BUFFALO, N.Y. — The Latest on a judge’s ruling in favor of a Chinese tourist injured by a U.S. border agents (all times local):

4 p.m.

A federal prosecutor says a judge got it right with her ruling awarding $461,000 to a Chinese tourist who sued the U.S. government after being injured by a border agent at Niagara Falls in 2004.

The Rochester judge found the government liable for a U.S. Customs and Border Protection agent’s rough handling of Zhao Yan at a U.S.-Canada border crossing.

Zhao had sought $10 million.

Acting U.S. Attorney James Kennedy says Monday’s decision delivered the justice the government sought all along — even as it took seemingly contradictory positions of prosecuting the officer criminally, then defending him in the civil case.

Officer Robert Rhodes was acquitted of violating Zhao’s civil rights.

Rhodes’ lawyer says the civil case could have been avoided if the government had backed Rhodes instead of charging him.


10:50 a.m.

A federal judge has ruled in favor of a Chinese businesswoman who sued the U.S. government after being injured during a confrontation with American border agents in 2004.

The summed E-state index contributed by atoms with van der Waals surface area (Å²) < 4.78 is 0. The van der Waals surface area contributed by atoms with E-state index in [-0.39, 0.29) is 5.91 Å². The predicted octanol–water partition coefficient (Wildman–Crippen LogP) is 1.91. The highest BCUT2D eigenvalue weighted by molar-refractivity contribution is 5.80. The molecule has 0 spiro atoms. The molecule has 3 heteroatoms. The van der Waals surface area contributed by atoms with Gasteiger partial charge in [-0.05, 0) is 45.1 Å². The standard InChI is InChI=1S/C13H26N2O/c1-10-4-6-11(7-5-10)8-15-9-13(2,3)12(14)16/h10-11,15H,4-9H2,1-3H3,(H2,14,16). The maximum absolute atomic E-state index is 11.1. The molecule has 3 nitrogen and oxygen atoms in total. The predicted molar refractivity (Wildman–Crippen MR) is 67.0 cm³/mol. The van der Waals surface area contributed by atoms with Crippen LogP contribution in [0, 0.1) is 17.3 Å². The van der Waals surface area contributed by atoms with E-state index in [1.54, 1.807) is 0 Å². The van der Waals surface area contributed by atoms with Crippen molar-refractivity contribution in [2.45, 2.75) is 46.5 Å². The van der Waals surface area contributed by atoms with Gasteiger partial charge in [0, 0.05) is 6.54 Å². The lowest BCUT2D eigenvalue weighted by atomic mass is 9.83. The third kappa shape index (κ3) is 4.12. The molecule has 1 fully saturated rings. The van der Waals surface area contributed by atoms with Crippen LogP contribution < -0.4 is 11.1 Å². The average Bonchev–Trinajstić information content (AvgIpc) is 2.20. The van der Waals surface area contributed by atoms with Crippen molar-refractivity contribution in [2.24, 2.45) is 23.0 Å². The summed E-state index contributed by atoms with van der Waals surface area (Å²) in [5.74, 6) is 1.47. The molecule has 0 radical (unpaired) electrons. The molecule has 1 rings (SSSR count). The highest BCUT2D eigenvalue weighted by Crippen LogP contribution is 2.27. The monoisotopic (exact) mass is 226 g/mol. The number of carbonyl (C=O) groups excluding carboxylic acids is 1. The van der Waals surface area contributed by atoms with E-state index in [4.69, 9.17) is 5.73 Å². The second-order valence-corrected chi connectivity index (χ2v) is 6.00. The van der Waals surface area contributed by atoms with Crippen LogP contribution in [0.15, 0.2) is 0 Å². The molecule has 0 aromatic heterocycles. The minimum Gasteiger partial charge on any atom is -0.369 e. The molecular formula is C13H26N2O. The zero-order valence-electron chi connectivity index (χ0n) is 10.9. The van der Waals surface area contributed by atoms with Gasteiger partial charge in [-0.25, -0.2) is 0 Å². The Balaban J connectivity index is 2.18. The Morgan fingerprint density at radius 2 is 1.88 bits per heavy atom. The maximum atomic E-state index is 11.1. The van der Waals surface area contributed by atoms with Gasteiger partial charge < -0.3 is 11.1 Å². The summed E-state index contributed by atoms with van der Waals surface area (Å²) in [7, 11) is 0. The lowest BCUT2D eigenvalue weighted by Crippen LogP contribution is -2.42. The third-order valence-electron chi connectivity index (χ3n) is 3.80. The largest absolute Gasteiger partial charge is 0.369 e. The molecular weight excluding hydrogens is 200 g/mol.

Following a non-jury trial in Rochester, Judge Elizabeth Wolford awarded Zhao Yan $461,000 for false arrest, medical expenses, pain and suffering and lost earnings. Her 2006 civil rights lawsuit sought $10 million in damages.

Wolford’s ruling Monday found the government liable for a U.S. Customs and Border Protection agent’s handling of Zhao at the Rainbow Bridge U.S.-Canada border crossing in Niagara Falls.

The government had contended Zhao’s black eye and other injuries were her own fault because she ran from officers then struggled as they restrained her.

The U.S. Attorney’s Office and Zhao’s lawyers haven’t responded to requests for comment.